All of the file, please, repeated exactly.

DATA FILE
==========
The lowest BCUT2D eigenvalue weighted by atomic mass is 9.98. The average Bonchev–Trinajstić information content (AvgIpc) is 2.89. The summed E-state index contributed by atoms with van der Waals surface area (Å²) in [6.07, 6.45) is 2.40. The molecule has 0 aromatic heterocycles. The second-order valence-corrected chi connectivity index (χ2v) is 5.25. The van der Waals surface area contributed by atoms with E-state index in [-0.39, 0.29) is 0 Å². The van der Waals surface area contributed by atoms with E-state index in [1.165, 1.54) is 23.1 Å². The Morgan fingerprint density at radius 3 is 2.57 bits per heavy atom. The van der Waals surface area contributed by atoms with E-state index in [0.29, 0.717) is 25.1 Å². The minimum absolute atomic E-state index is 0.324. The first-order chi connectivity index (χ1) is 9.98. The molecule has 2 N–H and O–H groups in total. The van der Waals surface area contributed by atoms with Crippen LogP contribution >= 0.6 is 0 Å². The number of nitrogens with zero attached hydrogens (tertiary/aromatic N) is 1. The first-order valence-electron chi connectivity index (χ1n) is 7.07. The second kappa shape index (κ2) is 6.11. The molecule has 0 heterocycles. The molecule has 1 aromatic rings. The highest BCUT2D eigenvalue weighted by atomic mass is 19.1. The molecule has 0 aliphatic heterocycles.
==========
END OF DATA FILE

The lowest BCUT2D eigenvalue weighted by atomic mass is 9.98. The average Bonchev–Trinajstić information content (AvgIpc) is 2.89. The summed E-state index contributed by atoms with van der Waals surface area (Å²) in [6.07, 6.45) is 2.40. The molecule has 0 aromatic heterocycles. The second-order valence-corrected chi connectivity index (χ2v) is 5.25. The van der Waals surface area contributed by atoms with E-state index in [-0.39, 0.29) is 0 Å². The van der Waals surface area contributed by atoms with E-state index in [1.165, 1.54) is 23.1 Å². The Morgan fingerprint density at radius 3 is 2.57 bits per heavy atom. The van der Waals surface area contributed by atoms with E-state index in [0.29, 0.717) is 25.1 Å². The minimum absolute atomic E-state index is 0.324. The first-order chi connectivity index (χ1) is 9.98. The molecule has 2 N–H and O–H groups in total. The van der Waals surface area contributed by atoms with Crippen LogP contribution >= 0.6 is 0 Å². The number of nitrogens with zero attached hydrogens (tertiary/aromatic N) is 1. The first-order valence-electron chi connectivity index (χ1n) is 7.07. The second kappa shape index (κ2) is 6.11. The molecule has 0 heterocycles. The molecule has 1 aromatic rings. The highest BCUT2D eigenvalue weighted by atomic mass is 19.1. The molecule has 0 aliphatic heterocycles.